Tullian TchividjianWilliam Graham Tullian Tchividjian (pronounced cha-vi-jin) is the Senior Pastor of Coral Ridge Presbyterian Church in Ft. Lauderdale, Florida. A Florida native, Tullian is also the grandson of Billy and Ruth Graham, a visiting professor of theology at Reformed Theological Seminary, and a contributing editor to Leadership Journal. A graduate of Columbia International University (philosophy) and Reformed Theological Seminary in Orlando (M.Div.), Tullian has authored a number of books including Jesus + Nothing = Everything (Crossway). He travels extensively, speaking at conferences throughout the U.S., and his sermons are broadcast daily on the radio program LIBERATE. As a respected pastor, author, and speaker, Tullian is singularly and passionately devoted to seeing people set free by the radical, amazing power of God's grace. When he is not reading, studying, preaching, or writing, Tullian enjoys being with people and relaxing with his wife, Kim, and their three children—Gabe, Nate, and Genna. He loves the beach, loves to exercise, and when he has time, he loves to surf.
- 2009 Jul 27
Believe it or not, Calvinism is making a comeback. Due in part, I’m sure, to the fact that this year marks the 500th birthday of John Calvin, the secular media has taken notice that there is a resurgence of interest in Calvinism specifically amongst younger Evangelicals. In fact, a couple months ago Time Magazine listed Calvinism as one of the top 10 ideas changing the world in 2009.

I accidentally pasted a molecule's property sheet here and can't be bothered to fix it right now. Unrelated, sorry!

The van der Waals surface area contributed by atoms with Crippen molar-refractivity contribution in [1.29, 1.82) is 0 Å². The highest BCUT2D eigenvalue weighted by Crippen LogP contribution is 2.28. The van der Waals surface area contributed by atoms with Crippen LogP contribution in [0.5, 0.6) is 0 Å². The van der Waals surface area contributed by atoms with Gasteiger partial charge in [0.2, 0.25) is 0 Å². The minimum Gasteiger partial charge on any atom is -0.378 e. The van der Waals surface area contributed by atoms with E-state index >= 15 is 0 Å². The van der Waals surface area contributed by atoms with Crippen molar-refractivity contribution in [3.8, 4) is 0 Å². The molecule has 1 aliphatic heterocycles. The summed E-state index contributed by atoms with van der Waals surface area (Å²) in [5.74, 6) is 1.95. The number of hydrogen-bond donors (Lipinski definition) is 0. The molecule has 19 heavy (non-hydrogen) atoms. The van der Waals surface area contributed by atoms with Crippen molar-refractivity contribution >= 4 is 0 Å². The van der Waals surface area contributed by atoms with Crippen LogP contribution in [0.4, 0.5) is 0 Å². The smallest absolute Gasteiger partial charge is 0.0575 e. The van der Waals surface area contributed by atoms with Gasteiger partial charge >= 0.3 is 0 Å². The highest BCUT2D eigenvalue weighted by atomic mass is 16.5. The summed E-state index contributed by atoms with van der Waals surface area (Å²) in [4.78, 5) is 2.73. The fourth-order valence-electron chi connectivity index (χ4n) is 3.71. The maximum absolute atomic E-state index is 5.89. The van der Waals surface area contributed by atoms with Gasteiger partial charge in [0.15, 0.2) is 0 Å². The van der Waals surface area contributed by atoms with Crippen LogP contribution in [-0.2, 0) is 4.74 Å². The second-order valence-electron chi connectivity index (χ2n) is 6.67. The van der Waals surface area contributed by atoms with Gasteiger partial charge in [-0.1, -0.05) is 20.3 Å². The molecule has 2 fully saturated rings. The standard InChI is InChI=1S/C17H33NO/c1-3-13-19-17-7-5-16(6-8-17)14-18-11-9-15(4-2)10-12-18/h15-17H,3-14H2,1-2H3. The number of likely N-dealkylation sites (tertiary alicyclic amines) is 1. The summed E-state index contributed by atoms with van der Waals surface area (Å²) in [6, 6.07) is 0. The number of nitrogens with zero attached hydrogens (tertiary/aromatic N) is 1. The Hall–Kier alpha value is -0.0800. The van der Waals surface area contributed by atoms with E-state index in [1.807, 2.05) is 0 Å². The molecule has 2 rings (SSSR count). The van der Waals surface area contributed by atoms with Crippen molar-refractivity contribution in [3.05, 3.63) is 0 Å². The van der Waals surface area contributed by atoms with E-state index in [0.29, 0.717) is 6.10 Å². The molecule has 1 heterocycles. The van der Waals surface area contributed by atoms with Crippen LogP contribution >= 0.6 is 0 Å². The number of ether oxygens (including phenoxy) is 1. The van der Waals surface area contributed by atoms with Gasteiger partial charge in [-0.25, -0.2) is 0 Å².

The latest article on Calvinism’s comeback comes from Lakeland, Florida:
This month, followers of Calvin are celebrating the 500th anniversary of his birth and hope that his theology, which may be growing in popularity among a new generation of evangelical pastors, can be rescued from its bad reputation.
Calvin’s influence is more widely felt than is generally realized, both in churches and in American life. Portions of our ideas about democracy and capitalism can be traced to him, and even his ideas about human nature, which run counter to optimistic self-help trends, may make more sense in a period of economic and political turmoil.
You can read the rest of this article here (notice that Coral Ridge gets a mention).